Since Phillips thought experiment, a number of studies have confirmed this, the latest being from Phillips’ lab, led by Rob Morton5. Historically, heavier loads, in the 6-12 repetition range, have been viewed as necessary to recruit fast twitch type II fibres, based on the EMG measurement of contracting muscles6. However, Morton and colleagues had participants perform resistance training to task failure under four different lifting conditions: with heavier loads at 80% of 1RM, both at a normal speed and a slow tempo, and lighter loads at 30% of 1RM, again with a normal speed and slow tempo. In addition to measuring EMG amplitude of the working muscle, the researchers also examined glycogen depletion across the muscle fibre types, allowing a more precise determination of type I and type II muscle fibre recruitment. Morton and his colleagues found that type I (slow twitch) and type II (fast twitch) muscle fibre glycogen depletion was not different between loads and lifting speeds when resistance exercise was performed to task failure. The authors concluded that ‘performing resistance exercise to task failure, regardless of load lifted or repetition duration, necessitates the activation of type II muscle fibres.’ In summary, Brad Schoenfeld, Stuart Phillips and their colleagues have provided the physiological framework to overturn decades of thinking about the loads (and repetitions) required to develop muscle hypertrophy.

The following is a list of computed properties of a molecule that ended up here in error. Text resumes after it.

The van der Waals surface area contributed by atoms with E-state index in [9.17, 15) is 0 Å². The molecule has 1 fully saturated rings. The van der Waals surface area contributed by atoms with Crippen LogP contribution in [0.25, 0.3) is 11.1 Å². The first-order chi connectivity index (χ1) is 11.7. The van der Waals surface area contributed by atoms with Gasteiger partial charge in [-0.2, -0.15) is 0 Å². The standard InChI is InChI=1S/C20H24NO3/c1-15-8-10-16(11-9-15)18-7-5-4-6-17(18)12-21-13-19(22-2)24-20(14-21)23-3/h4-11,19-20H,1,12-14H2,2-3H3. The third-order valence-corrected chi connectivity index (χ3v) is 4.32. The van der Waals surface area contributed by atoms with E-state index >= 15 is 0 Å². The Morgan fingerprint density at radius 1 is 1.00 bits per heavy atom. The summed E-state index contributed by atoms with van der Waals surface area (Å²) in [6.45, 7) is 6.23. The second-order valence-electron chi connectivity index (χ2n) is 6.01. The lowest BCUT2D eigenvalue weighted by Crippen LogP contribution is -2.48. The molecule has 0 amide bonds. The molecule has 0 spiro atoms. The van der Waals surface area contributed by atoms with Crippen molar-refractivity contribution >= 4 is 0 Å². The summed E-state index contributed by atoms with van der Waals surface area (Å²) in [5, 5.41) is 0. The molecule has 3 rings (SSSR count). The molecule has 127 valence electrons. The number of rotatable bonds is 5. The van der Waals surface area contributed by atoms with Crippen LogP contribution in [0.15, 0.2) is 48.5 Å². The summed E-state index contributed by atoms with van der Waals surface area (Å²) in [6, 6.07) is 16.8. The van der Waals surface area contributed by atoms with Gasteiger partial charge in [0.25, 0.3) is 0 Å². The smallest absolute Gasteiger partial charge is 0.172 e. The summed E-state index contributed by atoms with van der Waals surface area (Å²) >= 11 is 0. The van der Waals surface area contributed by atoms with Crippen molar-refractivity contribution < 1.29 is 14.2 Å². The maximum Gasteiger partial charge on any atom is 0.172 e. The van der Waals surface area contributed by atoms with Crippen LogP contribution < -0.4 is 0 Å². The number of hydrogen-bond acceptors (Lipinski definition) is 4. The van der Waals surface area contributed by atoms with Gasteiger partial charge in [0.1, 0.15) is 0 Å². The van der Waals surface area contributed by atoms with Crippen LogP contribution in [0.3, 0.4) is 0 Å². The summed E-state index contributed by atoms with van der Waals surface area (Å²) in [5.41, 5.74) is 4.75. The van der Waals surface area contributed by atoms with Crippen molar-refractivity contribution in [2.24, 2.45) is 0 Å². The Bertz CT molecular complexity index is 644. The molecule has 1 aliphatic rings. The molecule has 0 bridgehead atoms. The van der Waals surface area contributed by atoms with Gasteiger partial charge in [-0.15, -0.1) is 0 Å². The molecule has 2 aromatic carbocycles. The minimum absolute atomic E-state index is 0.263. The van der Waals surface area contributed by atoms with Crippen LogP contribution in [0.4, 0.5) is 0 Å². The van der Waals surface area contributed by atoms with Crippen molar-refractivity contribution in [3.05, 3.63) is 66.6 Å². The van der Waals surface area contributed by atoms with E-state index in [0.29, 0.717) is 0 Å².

All historic texts on training for muscle mass also agree that training volume, that is, sets x reps x exercises for the same muscle group, should be high. This has led to the preferred use of a training split – dividing the training week into specific body regions – over the ‘total body’ regime. It is not uncommon for hypertrophy programs to have fifteen to twenty sets per muscle group per workout. But how much volume is enough? Surely there is an upper limit to reach with respect to training volume, where the signals that trigger muscle anabolism is achieved and further volume becomes superfluous (or even detrimental) to muscle growth?
Modern studies examining the role of volume have shown that once volitional muscle fatigue is attained, increasing volume by increasing the number of sets per workout, the number of repetitions per set, the number of sessions per week, or the load lifted per repetition does not result in superior muscle hypertrophy7. In other words, muscle effort, or muscle fatigue/failure, appears to be a primary driver of muscle growth pathways. Volume becomes increasingly important where high levels of fatigue are not present8. However, once a muscle has failed, there does not appear to be a great value in persisting with more sets from the perspective of hypertrophy. Although there will undoubtedly be individual differences with respect to how volume impacts muscle growth, the totality of evidence suggests that a weekly volume of 10-15 sets per muscle group9 is sufficient for most people, which can be organised in a split regime or, somewhat controversially, as a total body program.